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Leopoldo Fortunato Galtieri Castelli

In November 1981 president Viola was taken ill. That same month a mass demonstration for "peace, bread, and work" was held in Buenos Aires with the participation of church, political, labor, and human rights organizations. On December 11 the military forced Viola to resign from office and appointed the army commander, General Leopoldo Galtieri, to the presidency.

Soon after Galtieri's inauguration, the Multipartidaria issued a statement that repudiated the military's doctrine of national security and called for national reconciliation, liberalization of the political process, and free elections for 1984.

Galtieri's rise to power took place outside the legal procedure of the National Reorganization Process and undermined the legality the military had been so careful to create in 1976. His seizure of power brought a sense of malaise to the Argentine populace, but hard-liner Galtieri was determined to overcome the odds, become a popular president, and ensure his election to the office in three years. He moved to place civilians at the head of provincial governments, thus trying to move away from military domination of public offices at a time when he also imposed strong economic controls. Meanwhile, triple-digit inflation, numerous currency devaluations, and rising foreign indebtedness and unemployment marked a deepening economic crisis that brought on political crises.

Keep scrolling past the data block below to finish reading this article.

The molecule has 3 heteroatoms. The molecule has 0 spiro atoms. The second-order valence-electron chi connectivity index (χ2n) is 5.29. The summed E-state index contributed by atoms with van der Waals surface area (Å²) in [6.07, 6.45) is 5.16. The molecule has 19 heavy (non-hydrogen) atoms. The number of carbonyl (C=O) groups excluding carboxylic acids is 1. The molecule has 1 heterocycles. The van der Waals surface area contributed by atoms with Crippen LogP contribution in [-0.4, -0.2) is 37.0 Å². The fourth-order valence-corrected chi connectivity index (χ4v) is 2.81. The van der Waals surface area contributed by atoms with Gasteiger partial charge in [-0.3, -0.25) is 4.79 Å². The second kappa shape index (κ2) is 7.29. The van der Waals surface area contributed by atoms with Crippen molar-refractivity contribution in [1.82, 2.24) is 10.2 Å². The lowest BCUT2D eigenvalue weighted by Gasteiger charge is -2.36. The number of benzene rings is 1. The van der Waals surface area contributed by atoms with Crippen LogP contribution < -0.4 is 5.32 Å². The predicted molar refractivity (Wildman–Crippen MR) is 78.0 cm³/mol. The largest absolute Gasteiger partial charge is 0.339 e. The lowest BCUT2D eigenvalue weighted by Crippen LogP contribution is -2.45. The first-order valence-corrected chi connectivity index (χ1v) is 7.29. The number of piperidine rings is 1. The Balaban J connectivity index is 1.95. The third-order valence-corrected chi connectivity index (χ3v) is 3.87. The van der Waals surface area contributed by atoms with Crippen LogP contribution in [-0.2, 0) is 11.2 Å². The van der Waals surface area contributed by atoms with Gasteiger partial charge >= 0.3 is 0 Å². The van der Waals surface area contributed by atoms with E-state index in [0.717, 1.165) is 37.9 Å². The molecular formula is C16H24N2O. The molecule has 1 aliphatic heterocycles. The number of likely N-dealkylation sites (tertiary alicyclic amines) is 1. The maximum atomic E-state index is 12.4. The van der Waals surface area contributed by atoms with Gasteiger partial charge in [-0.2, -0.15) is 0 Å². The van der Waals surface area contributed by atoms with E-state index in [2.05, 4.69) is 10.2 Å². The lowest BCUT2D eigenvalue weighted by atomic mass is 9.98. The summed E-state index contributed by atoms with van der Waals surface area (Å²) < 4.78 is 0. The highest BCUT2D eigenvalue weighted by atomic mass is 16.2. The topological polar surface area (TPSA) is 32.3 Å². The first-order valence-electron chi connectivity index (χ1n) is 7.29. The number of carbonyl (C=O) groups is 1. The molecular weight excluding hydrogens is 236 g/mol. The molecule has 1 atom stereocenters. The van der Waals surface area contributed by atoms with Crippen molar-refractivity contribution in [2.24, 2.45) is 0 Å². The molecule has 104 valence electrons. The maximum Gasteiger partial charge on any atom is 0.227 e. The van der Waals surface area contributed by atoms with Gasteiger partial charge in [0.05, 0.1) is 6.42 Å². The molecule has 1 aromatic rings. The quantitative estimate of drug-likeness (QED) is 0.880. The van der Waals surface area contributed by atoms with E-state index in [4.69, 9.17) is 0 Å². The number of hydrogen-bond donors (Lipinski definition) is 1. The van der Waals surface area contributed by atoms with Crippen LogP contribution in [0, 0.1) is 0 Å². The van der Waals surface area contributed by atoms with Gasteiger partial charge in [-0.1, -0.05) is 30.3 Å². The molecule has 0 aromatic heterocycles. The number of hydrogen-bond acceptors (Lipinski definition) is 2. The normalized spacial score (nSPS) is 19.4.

On March 31, 1982, a series of antigovernment demonstrations took place throughout the country that were met with force, particularly in the cities of Mendoza and Buenos Aires. The alternatives facing the military ranged from relinquishing power in favor of civilian leaders to the hardening of military rule. In April 1982 the military carried out what proved to be a suicidal move to rally popular support around the government war with the UK over the Falklands.

For more than two months the propaganda machine in Argentina worked feverishly. On June 15, however, Galtieri acknowledged the military defeat. It was not only the war that had been lost, but the military's professional competence was also brought into question, as well as its capacity to provide political leadership for Argentina. The war dealt a fatal blow to Galtieri's political aspirations and prompted the president's resignation on June 17.

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Page last modified: 07-01-2015 18:41:04 ZULU